DC Comics Reveals Full "Rebirth" Cast of Characters
Everyone caught up? Then let’s go….
8) Todd Dezago (writer) on Marvel Age Spider-Man Team-Up (2004-2005)
Issues: 1-5 (Five Issues) Michael O’ Hare, Lou Kang, Jonboy Meyers, Ron Lim, and Valentine Delandro artists
Team-Ups: Fantastic Four, Captain America, Thor, Kitty Pryde and Storm-with Rogue half-heartedly playing the villain.
I know, I know… MASMTU (to it’s friends) is a fairly obscure and almost immediately canceled series from the failed Marvel Age line that didn’t manage to retain a single artist for more than one issue. Worse yet, the first four issues are re-makes of old Spider-man and Marvel Team-Up issues – And not the ones that made this list (With one exception.)
So, the question becomes doubly important:
Why This Run Rocks:
1) I’m not ALL that familiar with Dezago’s work (I know he’s written Spider-man before, and I liked TELOS quite a bit) but Sheeeeooooot, this is some nice scripting. Each issue is a perfect little recipe for effective comic-booking, perfectly measured, portioned, and seasoned. Let’s take a look at what each-and-every issue offers up. (A) A fast-paced plot with a definite beginning, middle, and end? Check.
(B) Humor? Plenty of it, but not SO much that it detracts from the plot.
Since this is a comic aimed at younger kids – (C) A lesson at the end about tolerance or what it means to be an American or what-have-you? Well, not EVERY issues got this, but three of the five of ‘em do.
If reading hundreds and hundreds (I’d guestimate somewhere between six and seven) of these darn team-up books has tought me anything, it’s this: Man, it’s REALLY EASY to screw these books up. You can fail to create a relationship between the two team-up-ites, concentrate too much on character or action to the detriment of the other two, you can drag the whole story down with a lame-arsed villain, you can have Hercules dragging the Island of Manhattan around with a chain… There are thousands of ways you can screw team-up books up. But Dezago DOESN’T. Given a bottom-of-the-barrel assignment that would be easy to sluff off, he makes every story work on darn near every level.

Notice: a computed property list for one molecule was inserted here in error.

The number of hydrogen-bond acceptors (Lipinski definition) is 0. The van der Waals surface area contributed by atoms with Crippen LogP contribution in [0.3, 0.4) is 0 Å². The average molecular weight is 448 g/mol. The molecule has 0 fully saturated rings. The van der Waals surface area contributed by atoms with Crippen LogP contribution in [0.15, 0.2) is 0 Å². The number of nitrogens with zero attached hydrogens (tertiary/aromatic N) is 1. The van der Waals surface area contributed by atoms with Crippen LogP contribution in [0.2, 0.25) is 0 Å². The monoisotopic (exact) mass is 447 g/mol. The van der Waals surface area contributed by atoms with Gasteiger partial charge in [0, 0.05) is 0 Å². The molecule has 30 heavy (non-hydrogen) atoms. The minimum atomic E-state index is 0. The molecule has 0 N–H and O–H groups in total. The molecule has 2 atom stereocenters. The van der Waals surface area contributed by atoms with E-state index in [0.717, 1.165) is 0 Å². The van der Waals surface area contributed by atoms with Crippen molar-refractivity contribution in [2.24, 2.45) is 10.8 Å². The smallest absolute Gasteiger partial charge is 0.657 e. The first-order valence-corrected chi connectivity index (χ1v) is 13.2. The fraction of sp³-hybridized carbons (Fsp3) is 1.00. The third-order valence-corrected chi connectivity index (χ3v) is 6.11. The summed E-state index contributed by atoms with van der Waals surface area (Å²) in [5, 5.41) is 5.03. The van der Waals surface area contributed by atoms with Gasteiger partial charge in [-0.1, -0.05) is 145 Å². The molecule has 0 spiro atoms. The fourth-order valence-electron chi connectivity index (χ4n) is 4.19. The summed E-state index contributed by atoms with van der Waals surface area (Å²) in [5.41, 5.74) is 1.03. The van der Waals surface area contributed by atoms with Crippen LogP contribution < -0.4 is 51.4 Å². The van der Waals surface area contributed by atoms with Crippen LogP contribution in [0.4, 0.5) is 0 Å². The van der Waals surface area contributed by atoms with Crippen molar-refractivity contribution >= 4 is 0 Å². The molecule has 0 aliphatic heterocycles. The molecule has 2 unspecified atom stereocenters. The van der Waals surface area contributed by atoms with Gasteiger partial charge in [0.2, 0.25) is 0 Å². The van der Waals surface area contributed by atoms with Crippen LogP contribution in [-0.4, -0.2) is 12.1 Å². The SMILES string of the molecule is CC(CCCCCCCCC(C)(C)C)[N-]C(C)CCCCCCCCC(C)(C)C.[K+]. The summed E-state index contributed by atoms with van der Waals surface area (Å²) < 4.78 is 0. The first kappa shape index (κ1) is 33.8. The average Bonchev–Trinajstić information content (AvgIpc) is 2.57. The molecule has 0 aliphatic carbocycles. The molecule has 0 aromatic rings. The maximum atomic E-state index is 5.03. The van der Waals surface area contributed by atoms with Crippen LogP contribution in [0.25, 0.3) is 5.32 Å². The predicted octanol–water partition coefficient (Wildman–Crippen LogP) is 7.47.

(From Marvel Age Spider-Man Team-Up # 5. Valentine Delanro Pencils. Pat Davidson inks.)
2) Surprisingly good art comin’ mostly from folks I’ve never heard of. Ron Lim did a bunch of work on Silver Surfer and the Starlin penned Thanos stories circa 1990 or so… (And here he is with a tricky-to-pull-off but quite effective Spidey/Thor page.)
(From MASMTU # 4. Scott Koblish inks.)
but the other guys flew right under my radar. But they’ve all really effective storytellers, and most of ‘em have a little bit of a Manga flavor to their work. (I like it when comics from 2004 feel like comics from 2004 instead of, say, Spider-Girl.) I’m especially impressed with JonBoy Meyers skill at cartoony facial expressions.
(From MASMTU # 3. Nathan Massengil and David Newbold Inks.)
3) Every time when MASMTUP re-tells an older Marvel Team-Up story, the remake is much, much, much(!) better. (And the Rogue/Storm original story is good too.) The first, Fantastic Four story is a mash-up of the second Stan Lee/Steve Ditko story from Amazing Spider-man # 1 and… Well, I can’t tell. # 1 wasn’t the best Spidey story ever by a long shot, but Ditko’s Spider-man is pretty much my favorite batch of superhero comics ever, so I’m too hopelessly biased to judge. I WILL say that the original story loses points ’cause it didn’t have this exchange…
(From MASMTU # 1. Michael ‘O Hare Pencils. Derek Fridolfs Inks.)
4) It works as kid’s comics. Frank Man over at Spider-fan has a REALLY good point. (He doesn’t care for the book much in general, though, the poor man.)
So as I was saying about those narration dialogue boxes…They seem to be built for adults to read to their kids or for kids who have just started reading to get past the exposition of the story and into the rising action easier. Good thinking, writers.